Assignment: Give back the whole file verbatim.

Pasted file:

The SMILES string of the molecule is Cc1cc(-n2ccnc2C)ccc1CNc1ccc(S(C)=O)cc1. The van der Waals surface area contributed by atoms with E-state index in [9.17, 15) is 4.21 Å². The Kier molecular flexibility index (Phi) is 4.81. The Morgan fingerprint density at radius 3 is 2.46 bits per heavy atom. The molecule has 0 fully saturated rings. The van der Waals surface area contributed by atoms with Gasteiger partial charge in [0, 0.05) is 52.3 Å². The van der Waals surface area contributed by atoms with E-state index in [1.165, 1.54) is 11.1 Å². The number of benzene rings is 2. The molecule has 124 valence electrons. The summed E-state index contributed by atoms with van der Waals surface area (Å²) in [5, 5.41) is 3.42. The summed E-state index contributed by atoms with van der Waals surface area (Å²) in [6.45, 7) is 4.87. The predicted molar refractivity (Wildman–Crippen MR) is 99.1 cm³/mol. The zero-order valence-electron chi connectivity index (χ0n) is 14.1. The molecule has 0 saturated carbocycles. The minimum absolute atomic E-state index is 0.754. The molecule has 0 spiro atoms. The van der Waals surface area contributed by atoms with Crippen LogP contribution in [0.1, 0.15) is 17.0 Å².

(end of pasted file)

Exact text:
The SMILES string of the molecule is Cc1cc(-n2ccnc2C)ccc1CNc1ccc(S(C)=O)cc1. The van der Waals surface area contributed by atoms with E-state index in [9.17, 15) is 4.21 Å². The Kier molecular flexibility index (Phi) is 4.81. The Morgan fingerprint density at radius 3 is 2.46 bits per heavy atom. The molecule has 0 fully saturated rings. The van der Waals surface area contributed by atoms with Gasteiger partial charge in [0, 0.05) is 52.3 Å². The van der Waals surface area contributed by atoms with E-state index in [1.165, 1.54) is 11.1 Å². The number of benzene rings is 2. The molecule has 124 valence electrons. The summed E-state index contributed by atoms with van der Waals surface area (Å²) in [5, 5.41) is 3.42. The summed E-state index contributed by atoms with van der Waals surface area (Å²) in [6.45, 7) is 4.87. The predicted molar refractivity (Wildman–Crippen MR) is 99.1 cm³/mol. The zero-order valence-electron chi connectivity index (χ0n) is 14.1. The molecule has 0 saturated carbocycles. The minimum absolute atomic E-state index is 0.754. The molecule has 0 spiro atoms. The van der Waals surface area contributed by atoms with Crippen LogP contribution in [0.1, 0.15) is 17.0 Å².